Publication detailsvan den Berg, Martina & Ball, Helen L. (2008). Practices, advice and support regarding prolonged breastfeeding: a descriptive study from Sri Lanka. Journal of Reproductive and Infant Psychology 26(3): 229-243.
- Publication type: Journal papers: academic
- ISSN/ISBN: 0264-6838 (paper), 1469-672X (electronic)
- DOI: 10.1080/02646830701691376
- Keywords: breastfeeding; cross-cultural studies; interviews; social
- View online: Online version
- Durham research online: DRO record
Author(s) from Durham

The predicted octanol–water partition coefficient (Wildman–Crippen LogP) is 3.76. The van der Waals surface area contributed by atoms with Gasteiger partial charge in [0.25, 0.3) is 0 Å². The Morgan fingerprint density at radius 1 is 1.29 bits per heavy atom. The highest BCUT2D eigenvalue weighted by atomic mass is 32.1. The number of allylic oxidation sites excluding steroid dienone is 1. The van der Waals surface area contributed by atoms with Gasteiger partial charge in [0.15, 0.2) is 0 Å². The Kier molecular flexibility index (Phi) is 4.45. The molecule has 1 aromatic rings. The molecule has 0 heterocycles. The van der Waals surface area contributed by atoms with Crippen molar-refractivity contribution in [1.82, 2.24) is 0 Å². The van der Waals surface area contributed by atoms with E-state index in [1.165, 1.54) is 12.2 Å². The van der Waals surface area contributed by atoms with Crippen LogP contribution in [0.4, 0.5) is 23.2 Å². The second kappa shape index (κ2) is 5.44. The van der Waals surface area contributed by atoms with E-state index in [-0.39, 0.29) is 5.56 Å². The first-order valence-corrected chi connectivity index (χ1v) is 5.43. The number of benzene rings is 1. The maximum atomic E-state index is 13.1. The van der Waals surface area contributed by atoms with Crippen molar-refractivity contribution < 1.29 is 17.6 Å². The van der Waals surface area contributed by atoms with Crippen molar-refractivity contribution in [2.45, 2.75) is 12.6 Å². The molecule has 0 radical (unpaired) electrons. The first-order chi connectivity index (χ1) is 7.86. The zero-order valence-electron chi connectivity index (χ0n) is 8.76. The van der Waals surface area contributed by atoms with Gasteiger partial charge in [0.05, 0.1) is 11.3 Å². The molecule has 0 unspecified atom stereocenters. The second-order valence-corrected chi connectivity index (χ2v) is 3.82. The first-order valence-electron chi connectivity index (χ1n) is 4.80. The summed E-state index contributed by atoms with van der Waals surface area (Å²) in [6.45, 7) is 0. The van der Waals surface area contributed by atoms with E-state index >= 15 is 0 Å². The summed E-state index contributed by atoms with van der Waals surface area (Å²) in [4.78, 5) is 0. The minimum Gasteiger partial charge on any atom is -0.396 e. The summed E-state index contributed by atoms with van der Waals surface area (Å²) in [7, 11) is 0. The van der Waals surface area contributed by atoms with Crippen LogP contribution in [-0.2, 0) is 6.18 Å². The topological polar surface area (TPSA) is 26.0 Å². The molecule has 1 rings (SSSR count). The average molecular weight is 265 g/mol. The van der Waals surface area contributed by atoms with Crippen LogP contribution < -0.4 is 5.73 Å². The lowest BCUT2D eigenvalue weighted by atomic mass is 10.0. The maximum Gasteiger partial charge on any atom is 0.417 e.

Practice and duration of breastfeeding were examined in relation to traditional practices and modern recommendations on infant care in Sri Lanka. Semi-structured interviews were conducted among 60 Sri Lankan mothers whose youngest child was 0.5-4 years. The results show that all mothers had breastfed their infants. Most respondents introduced additional foods at 4 months, as recommended by local public health services. The median age at cessation of breastfeeding was 2.9 years, in line with public health advice. Doctors were reported to oppose breastfeeding during a subsequent pregnancy. Eighty-two percent of mothers practised habitual bed-sharing with their children. Nighttime breastfeeding frequency was 4.8 times per night for infants aged 0.5-1 year and declined gradually over the next 3 years. Maternal working status did not influence the overall duration of breastfeeding. Sri Lankan mothers and infants were confronted with several factors opposing their breastfeeding relationship, notably near full-time work and the early introduction of additional foods. Even though exclusive breastfeeding was ended prematurely, the majority of mothers and infants managed to sustain a prolonged breastfeeding relationship. Mother-child bed-sharing and associated nighttime breastfeeding is proposed as an important factor supporting continued breastfeeding.